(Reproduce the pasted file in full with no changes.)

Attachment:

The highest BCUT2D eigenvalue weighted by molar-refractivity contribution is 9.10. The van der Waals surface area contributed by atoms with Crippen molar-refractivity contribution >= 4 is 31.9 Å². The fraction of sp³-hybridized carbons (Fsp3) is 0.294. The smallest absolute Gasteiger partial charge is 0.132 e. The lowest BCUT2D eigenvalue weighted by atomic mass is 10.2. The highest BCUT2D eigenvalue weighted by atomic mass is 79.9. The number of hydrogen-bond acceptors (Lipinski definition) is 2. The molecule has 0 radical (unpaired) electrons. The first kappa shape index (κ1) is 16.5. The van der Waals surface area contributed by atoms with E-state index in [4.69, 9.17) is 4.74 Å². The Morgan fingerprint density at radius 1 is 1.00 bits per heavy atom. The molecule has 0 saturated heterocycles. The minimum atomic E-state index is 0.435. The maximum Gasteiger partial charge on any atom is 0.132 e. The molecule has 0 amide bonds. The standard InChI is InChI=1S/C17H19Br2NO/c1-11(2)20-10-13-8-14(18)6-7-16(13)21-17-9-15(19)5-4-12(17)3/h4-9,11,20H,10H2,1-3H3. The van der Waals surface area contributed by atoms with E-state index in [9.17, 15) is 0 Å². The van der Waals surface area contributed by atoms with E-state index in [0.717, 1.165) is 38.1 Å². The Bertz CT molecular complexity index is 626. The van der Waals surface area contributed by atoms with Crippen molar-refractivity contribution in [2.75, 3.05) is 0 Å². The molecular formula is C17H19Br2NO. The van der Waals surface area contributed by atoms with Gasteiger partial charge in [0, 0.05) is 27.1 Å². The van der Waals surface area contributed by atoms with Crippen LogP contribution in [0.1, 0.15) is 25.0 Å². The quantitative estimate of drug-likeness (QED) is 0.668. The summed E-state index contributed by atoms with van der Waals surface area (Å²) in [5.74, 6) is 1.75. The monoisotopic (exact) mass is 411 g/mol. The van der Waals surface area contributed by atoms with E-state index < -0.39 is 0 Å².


The highest BCUT2D eigenvalue weighted by molar-refractivity contribution is 9.10. The van der Waals surface area contributed by atoms with Crippen molar-refractivity contribution >= 4 is 31.9 Å². The fraction of sp³-hybridized carbons (Fsp3) is 0.294. The smallest absolute Gasteiger partial charge is 0.132 e. The lowest BCUT2D eigenvalue weighted by atomic mass is 10.2. The highest BCUT2D eigenvalue weighted by atomic mass is 79.9. The number of hydrogen-bond acceptors (Lipinski definition) is 2. The molecule has 0 radical (unpaired) electrons. The first kappa shape index (κ1) is 16.5. The van der Waals surface area contributed by atoms with E-state index in [4.69, 9.17) is 4.74 Å². The Morgan fingerprint density at radius 1 is 1.00 bits per heavy atom. The molecule has 0 saturated heterocycles. The minimum atomic E-state index is 0.435. The maximum Gasteiger partial charge on any atom is 0.132 e. The molecule has 0 amide bonds. The standard InChI is InChI=1S/C17H19Br2NO/c1-11(2)20-10-13-8-14(18)6-7-16(13)21-17-9-15(19)5-4-12(17)3/h4-9,11,20H,10H2,1-3H3. The van der Waals surface area contributed by atoms with E-state index in [9.17, 15) is 0 Å². The van der Waals surface area contributed by atoms with E-state index in [0.717, 1.165) is 38.1 Å². The Bertz CT molecular complexity index is 626. The van der Waals surface area contributed by atoms with Crippen molar-refractivity contribution in [2.75, 3.05) is 0 Å². The molecular formula is C17H19Br2NO. The van der Waals surface area contributed by atoms with Gasteiger partial charge in [0, 0.05) is 27.1 Å². The van der Waals surface area contributed by atoms with Crippen LogP contribution in [0.1, 0.15) is 25.0 Å². The quantitative estimate of drug-likeness (QED) is 0.668. The summed E-state index contributed by atoms with van der Waals surface area (Å²) in [5.74, 6) is 1.75. The monoisotopic (exact) mass is 411 g/mol. The van der Waals surface area contributed by atoms with E-state index < -0.39 is 0 Å².